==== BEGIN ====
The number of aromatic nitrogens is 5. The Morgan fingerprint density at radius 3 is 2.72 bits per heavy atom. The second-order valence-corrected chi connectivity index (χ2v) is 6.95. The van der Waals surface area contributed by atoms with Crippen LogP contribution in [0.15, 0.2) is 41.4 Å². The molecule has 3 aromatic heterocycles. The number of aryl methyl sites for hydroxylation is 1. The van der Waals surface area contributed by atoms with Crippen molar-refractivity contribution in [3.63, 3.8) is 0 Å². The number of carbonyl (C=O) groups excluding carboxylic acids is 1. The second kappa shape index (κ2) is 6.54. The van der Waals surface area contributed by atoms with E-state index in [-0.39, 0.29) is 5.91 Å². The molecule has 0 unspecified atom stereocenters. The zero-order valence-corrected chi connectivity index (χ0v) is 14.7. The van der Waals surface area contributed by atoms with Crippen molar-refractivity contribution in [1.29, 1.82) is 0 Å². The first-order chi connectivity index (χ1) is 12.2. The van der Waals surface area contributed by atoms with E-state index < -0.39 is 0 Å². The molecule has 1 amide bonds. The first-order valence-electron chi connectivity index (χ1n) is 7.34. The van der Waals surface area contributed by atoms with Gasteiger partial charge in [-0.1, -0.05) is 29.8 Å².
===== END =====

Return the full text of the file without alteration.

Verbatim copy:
The number of aromatic nitrogens is 5. The Morgan fingerprint density at radius 3 is 2.72 bits per heavy atom. The second-order valence-corrected chi connectivity index (χ2v) is 6.95. The van der Waals surface area contributed by atoms with Crippen LogP contribution in [0.15, 0.2) is 41.4 Å². The molecule has 3 aromatic heterocycles. The number of aryl methyl sites for hydroxylation is 1. The van der Waals surface area contributed by atoms with Crippen molar-refractivity contribution in [3.63, 3.8) is 0 Å². The number of carbonyl (C=O) groups excluding carboxylic acids is 1. The second kappa shape index (κ2) is 6.54. The van der Waals surface area contributed by atoms with E-state index in [-0.39, 0.29) is 5.91 Å². The molecule has 0 unspecified atom stereocenters. The zero-order valence-corrected chi connectivity index (χ0v) is 14.7. The van der Waals surface area contributed by atoms with Crippen molar-refractivity contribution in [1.29, 1.82) is 0 Å². The first-order chi connectivity index (χ1) is 12.2. The van der Waals surface area contributed by atoms with E-state index < -0.39 is 0 Å². The molecule has 1 amide bonds. The first-order valence-electron chi connectivity index (χ1n) is 7.34. The van der Waals surface area contributed by atoms with Gasteiger partial charge in [-0.1, -0.05) is 29.8 Å².